[spectre] New Media Art Organisations in Netherlands lose
matze.schmidt at n0name.de
Thu Jun 16 00:02:39 CEST 2011
>> neo-liberal attempt at privatization, not only of subsidized culture
>> but all other public goods.
>> Polticians (at least those nowadays) only care about
>> From the international perspective, we need to marshall the
>> connections we have as leaders of festivals, institutions, etc. [...]
>> to write letters to the Dutch parliament [...].
>> The Rise of the Creative Class
>> in the stages of late capitalism
>> and an international neo-liberal uprising in which we are in, none of
>> us can afford to take sides.
I believe some categories are not understood here, not to say
completely misunderstood. Although it seems to be the abstract domain
it's needless to say these categories are related to the concrete.
Since most people call these days the neo-liberal age or late capitalism
(as most Maoist-Leninist writers in Europe, more specifically in Germany
and France after the 1968-'shock' would have done in the 1970s) it is
quite true, that there IS a policy about keeping the capital's profits
up (not juts since the OECD Guidelines in late 1970s after the big
crises of the late 60s and early 70s).
But the term "neo-liberal" is used very often nowadays descriptively
like designation, like an aim, as if it were a campaign or conspiracy,
a way back away from a more progressive economical regime to older bad
days. This plot, this story of telling the neo-liberal continuous form
considering it as an incident or an new/old horizon shows that
capitalism's logic is fully regarded superficial and glitzy. The
reproduction of this story is the story of the 1990's and newer media
theory which was fed by state sponsors and. Its young authors seem to
have turned away from the economical topoi of media to the media media
questions. Now the increased productiveness forces to reclaim the
economical spects of media and they are disclosed as social factors.
For example: according to Florian Cramer (in 2004) Matthew Fuller came
up with the "social software"-term in terms of another social system
initiated by software and other usage than push or pull-only media. At
the moment this dictum turns out to be just the afterburner for the
early zero years of this millennium's businesses _as_ a network
(Castells). Starbucks rules within Web 2.0 and the social is the
consumption. Consequently Cramer supported action against the 2.0
Matthew Fuller though himself refers to the general intellect as
the intellect as productive force and pushes the commodity
production beside, see his article "Softness: interrogability;
general intellect; art methodologies in software"
(http://darc.imv.au.dk/wp-content/files/13.pdf [30.06.2009]). This
focus on the intellect is in fact the illness of the arts updated to be
arts and technologies (social media), which is _the_ creativity factor
in western economies and their national boundaries; their global
perspective of course is to design and to let assemble somewhere else.
This creativity factor has to be centralized and gathered of course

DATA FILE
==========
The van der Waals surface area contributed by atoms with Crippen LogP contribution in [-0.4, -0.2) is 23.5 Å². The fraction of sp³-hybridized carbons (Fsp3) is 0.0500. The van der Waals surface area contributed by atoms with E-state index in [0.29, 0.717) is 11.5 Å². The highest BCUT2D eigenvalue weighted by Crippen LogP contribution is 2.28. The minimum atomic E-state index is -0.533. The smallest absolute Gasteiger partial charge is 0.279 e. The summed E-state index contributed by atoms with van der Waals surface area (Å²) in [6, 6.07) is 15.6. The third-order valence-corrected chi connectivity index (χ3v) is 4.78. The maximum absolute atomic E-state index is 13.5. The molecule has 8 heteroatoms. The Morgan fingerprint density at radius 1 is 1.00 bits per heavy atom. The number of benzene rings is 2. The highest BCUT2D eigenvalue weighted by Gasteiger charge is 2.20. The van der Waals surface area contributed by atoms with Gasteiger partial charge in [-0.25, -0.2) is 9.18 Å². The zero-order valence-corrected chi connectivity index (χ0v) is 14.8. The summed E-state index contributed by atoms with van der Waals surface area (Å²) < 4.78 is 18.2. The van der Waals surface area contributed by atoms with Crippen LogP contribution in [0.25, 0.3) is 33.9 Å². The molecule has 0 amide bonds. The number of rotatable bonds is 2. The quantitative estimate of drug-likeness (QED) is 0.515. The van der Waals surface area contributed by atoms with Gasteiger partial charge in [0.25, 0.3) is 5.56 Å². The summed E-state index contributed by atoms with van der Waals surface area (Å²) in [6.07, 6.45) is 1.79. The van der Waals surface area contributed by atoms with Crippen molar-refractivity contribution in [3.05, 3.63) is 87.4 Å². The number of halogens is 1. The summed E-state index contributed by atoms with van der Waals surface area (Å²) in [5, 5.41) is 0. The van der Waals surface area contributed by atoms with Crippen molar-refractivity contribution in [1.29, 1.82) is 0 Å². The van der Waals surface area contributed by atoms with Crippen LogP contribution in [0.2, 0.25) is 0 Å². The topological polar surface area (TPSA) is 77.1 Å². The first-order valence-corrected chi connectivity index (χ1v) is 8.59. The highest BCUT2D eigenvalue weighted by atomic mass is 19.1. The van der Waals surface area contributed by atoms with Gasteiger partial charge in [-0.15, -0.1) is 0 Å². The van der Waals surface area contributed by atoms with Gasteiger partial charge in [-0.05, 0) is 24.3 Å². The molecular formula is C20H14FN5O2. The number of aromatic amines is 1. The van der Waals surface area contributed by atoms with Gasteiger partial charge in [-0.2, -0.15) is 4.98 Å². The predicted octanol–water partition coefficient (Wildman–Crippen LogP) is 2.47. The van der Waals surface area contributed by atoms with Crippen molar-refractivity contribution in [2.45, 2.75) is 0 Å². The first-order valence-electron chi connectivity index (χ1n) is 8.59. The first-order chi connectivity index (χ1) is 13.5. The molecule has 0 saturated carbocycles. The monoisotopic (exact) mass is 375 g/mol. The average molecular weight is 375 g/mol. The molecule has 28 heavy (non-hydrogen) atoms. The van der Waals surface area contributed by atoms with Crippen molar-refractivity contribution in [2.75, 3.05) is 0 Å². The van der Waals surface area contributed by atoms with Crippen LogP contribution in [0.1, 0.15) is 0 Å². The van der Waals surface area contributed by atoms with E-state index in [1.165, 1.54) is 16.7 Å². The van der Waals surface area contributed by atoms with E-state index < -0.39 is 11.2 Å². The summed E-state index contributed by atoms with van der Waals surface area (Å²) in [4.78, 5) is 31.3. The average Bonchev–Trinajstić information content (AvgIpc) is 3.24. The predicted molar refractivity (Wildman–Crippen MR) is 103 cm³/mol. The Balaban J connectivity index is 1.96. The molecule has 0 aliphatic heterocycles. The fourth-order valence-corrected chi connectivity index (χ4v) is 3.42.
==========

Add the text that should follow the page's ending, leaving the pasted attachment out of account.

within each nation -- as it once was the case in the 90s: The ZKM in
Karslruhe is a pretty good example for such centering.
Even pharmaceutical industry (Shering) can learn a thing from artists
(even NASA did from Laurie Anderson -- who else? -- some years ago). The
result here is productivity as productivity for the (private -- what
else?) industries, not against.
For instance, Fukushima is Germany's last chance to get a new world
market with green industries. Designers are welcome, even those
'designers' who address criticisms to the hand that feeds them. So why
wondering? Why asking for funds for critical media practices?
The official political game is simply proportional representation and
the status quo in a parliamentary democracy. But votes are driven not
only by promises made by politicians but at beforehand driven by private
profit. Funny that, despite the proportional representation, within this
"Rise of the Creative Class" ('free'lancers & 'independent' workers for
better wages) it is still the state people are calling for. But states
are half bankrupt today.
And what uprising of these states of neo-liberalism? The policies of
states as a function of the capital are quite clear and not at all an
uprising since it's their task to save banks and cash flow (event
against banks, as it was the case in USA in 2008). Otherwise credit
systems would fall over the bones of the payment defaults due to a hyper
number of commodities no one can buy. Thesis is, that there is a
superior number of media art/tech works which has to be canalized like
numbers of products have to be canalized in other sectors as well. This
depends on the structure of national capitals, true. But nonproductive
fields in sectors have to leave the spot. So there's a need to fight for
ones own field in the sector (distribution battle).
But what states and state banks can not end is the deeper crisis of the
nonmarketable coming from exactly this overproduction of goods/wares.
However the obvious and bigger problem now is the government loans which
have to payed back to money lenders on the credit markets (Goodbye
Greece). This is the situation NL is in (as far as I know The
Netherlands is still better than Canada in state debts), that's all. So
why not go and widen the understanding of creative industries? What
about the low wages sector people, isn't it creative to wash the dishes
of programmers? Don't get me wrong, the creative class is no class, it
is a stratum of society which takes itself for a separate and detached
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